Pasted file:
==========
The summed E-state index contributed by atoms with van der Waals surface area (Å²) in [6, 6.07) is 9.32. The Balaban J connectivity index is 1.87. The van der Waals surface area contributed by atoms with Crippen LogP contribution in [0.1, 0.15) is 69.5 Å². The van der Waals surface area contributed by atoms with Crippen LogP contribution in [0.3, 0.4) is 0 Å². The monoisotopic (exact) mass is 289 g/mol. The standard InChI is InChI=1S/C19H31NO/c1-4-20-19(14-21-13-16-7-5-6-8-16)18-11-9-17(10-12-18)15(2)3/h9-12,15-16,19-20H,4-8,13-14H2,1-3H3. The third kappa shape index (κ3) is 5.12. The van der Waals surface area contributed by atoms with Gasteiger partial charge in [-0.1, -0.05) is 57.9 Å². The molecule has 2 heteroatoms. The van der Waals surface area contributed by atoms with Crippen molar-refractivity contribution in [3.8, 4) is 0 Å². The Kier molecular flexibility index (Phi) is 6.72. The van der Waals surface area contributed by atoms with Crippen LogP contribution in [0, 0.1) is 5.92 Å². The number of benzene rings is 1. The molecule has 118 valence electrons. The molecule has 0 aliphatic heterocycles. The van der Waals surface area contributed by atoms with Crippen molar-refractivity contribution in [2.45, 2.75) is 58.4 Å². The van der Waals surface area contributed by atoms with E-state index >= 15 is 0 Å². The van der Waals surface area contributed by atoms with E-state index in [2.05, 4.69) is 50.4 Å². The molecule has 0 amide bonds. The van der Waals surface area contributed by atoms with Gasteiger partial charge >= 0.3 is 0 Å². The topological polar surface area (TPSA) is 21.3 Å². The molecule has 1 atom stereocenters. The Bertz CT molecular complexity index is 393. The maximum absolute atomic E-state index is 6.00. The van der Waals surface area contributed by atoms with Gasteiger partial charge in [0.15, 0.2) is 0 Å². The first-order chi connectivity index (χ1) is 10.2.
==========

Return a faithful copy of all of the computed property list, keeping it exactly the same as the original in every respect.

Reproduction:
The summed E-state index contributed by atoms with van der Waals surface area (Å²) in [6, 6.07) is 9.32. The Balaban J connectivity index is 1.87. The van der Waals surface area contributed by atoms with Crippen LogP contribution in [0.1, 0.15) is 69.5 Å². The van der Waals surface area contributed by atoms with Crippen LogP contribution in [0.3, 0.4) is 0 Å². The monoisotopic (exact) mass is 289 g/mol. The standard InChI is InChI=1S/C19H31NO/c1-4-20-19(14-21-13-16-7-5-6-8-16)18-11-9-17(10-12-18)15(2)3/h9-12,15-16,19-20H,4-8,13-14H2,1-3H3. The third kappa shape index (κ3) is 5.12. The van der Waals surface area contributed by atoms with Gasteiger partial charge in [-0.1, -0.05) is 57.9 Å². The molecule has 2 heteroatoms. The van der Waals surface area contributed by atoms with Crippen molar-refractivity contribution in [3.8, 4) is 0 Å². The Kier molecular flexibility index (Phi) is 6.72. The van der Waals surface area contributed by atoms with Crippen LogP contribution in [0, 0.1) is 5.92 Å². The number of benzene rings is 1. The molecule has 118 valence electrons. The molecule has 0 aliphatic heterocycles. The van der Waals surface area contributed by atoms with Crippen molar-refractivity contribution in [2.45, 2.75) is 58.4 Å². The van der Waals surface area contributed by atoms with E-state index >= 15 is 0 Å². The van der Waals surface area contributed by atoms with E-state index in [2.05, 4.69) is 50.4 Å². The molecule has 0 amide bonds. The van der Waals surface area contributed by atoms with Gasteiger partial charge >= 0.3 is 0 Å². The topological polar surface area (TPSA) is 21.3 Å². The molecule has 1 atom stereocenters. The Bertz CT molecular complexity index is 393. The maximum absolute atomic E-state index is 6.00. The van der Waals surface area contributed by atoms with Gasteiger partial charge in [0.15, 0.2) is 0 Å². The first-order chi connectivity index (χ1) is 10.2.